Kids for Elephants!
An Animal Rights Article from


Born Free USA / What Elephants Like
August 2015

Welcome to Born Free USA's Kids for Elephants page! We're very excited to have you stop by for a visit. You already know a lot about elephants, but we wanted to give everyone a go-to source for the basic facts and some fun facts, too!

 elephant painting

There are three elephant species on our planet. Specifically:

African Elephants

Two species exist in Africa, the savannah and the forest. A male African elephant can measure 11 feet long, 13 feet high and weigh 6 tons as much as five cars or 80 people!

Unfortunately, due to various human activities, the wild population of African elephants has fallen from 10 million in 1900, to 1.3 million in 1979, to about 500,000 today. Born Free USA works hard to reverse that trend and, by becoming more aware of the issues, you can help elephants, too!

Asian Elephants

Asian elephants are a bit smaller than their African relatives, but they are ideally suited for the forest environments they mainly inhabit. Asian elephants are mainly threatened by loss of this habitat, due to competition with people for land.

The Asian elephant has a long association with humans and is domesticated in certain countries. Sadly, elepehant calves often are taken from the wild to be trained to carry logs, kept in temples and used for elephant-back safaris.

Child's Circus Brochure

A few years back, when Julia Davis was 12, she co-wrote and even illustrated a brochure that alert young people to the cruelty elephants endure under the big top.

This brochure is "from a kid to a kid," containing facts about elephants in the wild vs. elephants in the circus, all told in kid-friendly terms. It also contains a few games!

Get your free copy today, and share it with your friends and family or buy several copies here! Download the PDF here!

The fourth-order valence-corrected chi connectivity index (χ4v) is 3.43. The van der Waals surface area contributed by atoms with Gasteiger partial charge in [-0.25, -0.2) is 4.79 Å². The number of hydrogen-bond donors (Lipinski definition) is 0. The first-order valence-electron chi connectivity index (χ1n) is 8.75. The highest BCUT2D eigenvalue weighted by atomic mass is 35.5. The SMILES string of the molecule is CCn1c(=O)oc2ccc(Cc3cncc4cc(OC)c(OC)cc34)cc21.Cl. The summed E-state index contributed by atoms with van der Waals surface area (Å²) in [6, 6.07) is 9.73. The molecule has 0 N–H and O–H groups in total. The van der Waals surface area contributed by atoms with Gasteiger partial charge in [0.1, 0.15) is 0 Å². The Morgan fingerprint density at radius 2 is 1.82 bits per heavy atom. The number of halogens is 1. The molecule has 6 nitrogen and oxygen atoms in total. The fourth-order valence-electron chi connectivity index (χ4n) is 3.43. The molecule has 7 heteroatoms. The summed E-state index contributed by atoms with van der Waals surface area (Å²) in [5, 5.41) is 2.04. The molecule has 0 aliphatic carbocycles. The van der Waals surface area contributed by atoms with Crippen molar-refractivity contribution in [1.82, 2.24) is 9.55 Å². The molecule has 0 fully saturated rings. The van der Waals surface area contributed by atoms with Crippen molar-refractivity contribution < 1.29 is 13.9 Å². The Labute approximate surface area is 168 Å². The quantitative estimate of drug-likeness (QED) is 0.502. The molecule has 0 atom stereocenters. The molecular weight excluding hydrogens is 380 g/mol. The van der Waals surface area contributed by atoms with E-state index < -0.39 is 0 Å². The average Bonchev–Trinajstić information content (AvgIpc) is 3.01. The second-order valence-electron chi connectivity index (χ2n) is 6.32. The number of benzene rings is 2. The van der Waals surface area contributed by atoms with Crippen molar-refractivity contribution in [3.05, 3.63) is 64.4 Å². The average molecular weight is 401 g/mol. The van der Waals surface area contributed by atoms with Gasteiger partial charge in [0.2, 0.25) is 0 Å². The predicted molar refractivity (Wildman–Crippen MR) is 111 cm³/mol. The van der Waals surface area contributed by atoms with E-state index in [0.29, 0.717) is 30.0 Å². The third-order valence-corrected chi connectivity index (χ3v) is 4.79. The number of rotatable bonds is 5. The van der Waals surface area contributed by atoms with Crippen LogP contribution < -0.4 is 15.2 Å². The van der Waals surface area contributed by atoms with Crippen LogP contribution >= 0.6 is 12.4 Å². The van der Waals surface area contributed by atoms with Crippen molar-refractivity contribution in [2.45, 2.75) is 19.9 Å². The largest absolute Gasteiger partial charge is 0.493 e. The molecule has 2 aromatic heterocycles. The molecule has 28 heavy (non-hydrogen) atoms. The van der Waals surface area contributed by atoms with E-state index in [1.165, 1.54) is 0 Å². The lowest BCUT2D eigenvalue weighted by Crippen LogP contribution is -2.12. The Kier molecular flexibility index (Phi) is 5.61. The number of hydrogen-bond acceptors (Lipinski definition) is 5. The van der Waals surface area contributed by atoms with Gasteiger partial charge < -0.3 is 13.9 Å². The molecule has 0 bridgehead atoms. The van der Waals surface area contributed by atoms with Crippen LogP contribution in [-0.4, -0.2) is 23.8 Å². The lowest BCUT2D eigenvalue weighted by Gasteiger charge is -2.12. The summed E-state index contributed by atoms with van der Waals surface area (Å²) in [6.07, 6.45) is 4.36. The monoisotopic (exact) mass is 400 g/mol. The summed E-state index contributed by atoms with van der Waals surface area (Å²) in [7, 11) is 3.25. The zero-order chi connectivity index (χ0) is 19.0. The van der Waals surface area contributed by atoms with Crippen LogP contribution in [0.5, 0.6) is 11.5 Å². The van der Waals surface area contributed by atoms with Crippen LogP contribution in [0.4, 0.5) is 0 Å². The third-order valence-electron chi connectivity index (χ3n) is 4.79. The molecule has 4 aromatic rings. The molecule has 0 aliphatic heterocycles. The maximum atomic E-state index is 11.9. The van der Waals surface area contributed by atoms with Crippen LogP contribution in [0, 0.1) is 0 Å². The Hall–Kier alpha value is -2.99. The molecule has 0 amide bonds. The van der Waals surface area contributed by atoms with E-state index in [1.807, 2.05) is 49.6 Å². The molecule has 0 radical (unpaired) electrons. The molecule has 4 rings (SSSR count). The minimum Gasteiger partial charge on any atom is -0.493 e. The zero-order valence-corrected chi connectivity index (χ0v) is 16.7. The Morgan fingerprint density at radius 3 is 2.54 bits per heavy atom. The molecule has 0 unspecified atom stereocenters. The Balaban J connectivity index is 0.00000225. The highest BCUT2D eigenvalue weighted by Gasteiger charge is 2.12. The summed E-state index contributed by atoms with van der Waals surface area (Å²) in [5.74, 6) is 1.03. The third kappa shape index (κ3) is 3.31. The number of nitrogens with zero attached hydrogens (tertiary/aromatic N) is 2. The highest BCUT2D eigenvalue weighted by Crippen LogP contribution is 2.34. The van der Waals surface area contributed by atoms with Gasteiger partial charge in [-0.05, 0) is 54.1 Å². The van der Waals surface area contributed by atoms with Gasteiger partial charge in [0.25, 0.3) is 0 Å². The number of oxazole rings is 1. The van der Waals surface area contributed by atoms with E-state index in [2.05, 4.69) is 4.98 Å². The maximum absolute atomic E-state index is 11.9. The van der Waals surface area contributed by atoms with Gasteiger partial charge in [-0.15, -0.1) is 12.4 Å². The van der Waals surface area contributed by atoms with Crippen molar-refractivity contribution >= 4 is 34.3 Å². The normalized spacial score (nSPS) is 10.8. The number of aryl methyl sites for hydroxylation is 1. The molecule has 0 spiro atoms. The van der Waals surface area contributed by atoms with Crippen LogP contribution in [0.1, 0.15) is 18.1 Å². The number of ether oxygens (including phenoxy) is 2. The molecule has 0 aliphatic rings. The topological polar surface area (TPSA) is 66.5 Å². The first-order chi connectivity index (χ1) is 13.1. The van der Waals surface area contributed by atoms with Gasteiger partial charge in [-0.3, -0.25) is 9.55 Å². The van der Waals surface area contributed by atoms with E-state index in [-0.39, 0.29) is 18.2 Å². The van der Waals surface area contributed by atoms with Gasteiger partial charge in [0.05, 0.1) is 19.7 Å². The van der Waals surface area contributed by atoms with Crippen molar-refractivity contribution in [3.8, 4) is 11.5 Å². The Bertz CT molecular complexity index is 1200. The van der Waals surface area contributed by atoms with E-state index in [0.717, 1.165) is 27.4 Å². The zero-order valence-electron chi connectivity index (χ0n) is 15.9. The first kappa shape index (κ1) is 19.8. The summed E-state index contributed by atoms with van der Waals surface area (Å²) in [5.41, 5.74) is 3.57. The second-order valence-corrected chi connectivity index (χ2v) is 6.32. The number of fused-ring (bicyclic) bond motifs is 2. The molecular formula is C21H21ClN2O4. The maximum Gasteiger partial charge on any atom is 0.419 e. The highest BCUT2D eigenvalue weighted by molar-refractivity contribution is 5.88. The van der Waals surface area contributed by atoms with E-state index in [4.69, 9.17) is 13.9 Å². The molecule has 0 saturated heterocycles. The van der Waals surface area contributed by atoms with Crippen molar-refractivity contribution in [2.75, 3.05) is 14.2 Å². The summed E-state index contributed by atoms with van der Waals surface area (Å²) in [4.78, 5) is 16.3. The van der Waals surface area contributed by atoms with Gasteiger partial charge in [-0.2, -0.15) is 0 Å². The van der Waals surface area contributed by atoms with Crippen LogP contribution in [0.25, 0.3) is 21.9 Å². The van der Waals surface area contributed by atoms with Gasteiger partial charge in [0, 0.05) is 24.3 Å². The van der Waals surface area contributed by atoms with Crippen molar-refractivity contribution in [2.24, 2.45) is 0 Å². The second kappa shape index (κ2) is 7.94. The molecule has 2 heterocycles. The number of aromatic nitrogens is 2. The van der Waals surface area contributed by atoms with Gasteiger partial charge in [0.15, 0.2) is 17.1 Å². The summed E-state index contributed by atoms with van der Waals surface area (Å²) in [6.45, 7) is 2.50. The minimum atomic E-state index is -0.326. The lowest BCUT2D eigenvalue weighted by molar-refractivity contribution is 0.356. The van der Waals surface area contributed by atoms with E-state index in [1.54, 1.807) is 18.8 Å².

circus elephant brochure

Fun Facts about Elephants

  • There are three species of elephant: African savannah, African forest and Asian.
  • Elephants live in family groups that combine to form herds.
  • Elephant family groups are matriarchal, which means that one of the older females is the leader.
  • Elephants are very social. They like to hang out with other elephants and communicate in various ways, from loud trumpeting to low rumbling (so low that humans can't even hear it) that other elephants can hear over two miles away.
  • Elephants use their trunks for a lot of different things, including reaching for food, blowing water onto their backs to cool off, and even as a snorkel for breathing while underwater.
  • Elephants can live up to 70 years in the wild.
  • Elephants belong in the wild, living free. Sadly, they are under constant threat of either being killed by poachers for their ivory tusks or being captured for zoos and circuses.
  • They are herbivores, meaning they only eat plants like grass, fruit, bark and twigs.
  • They use their tusks to dig and find water, clear pathways through the forest, shake fruit out of trees, and make scratches on tree trunks to mark their territory.

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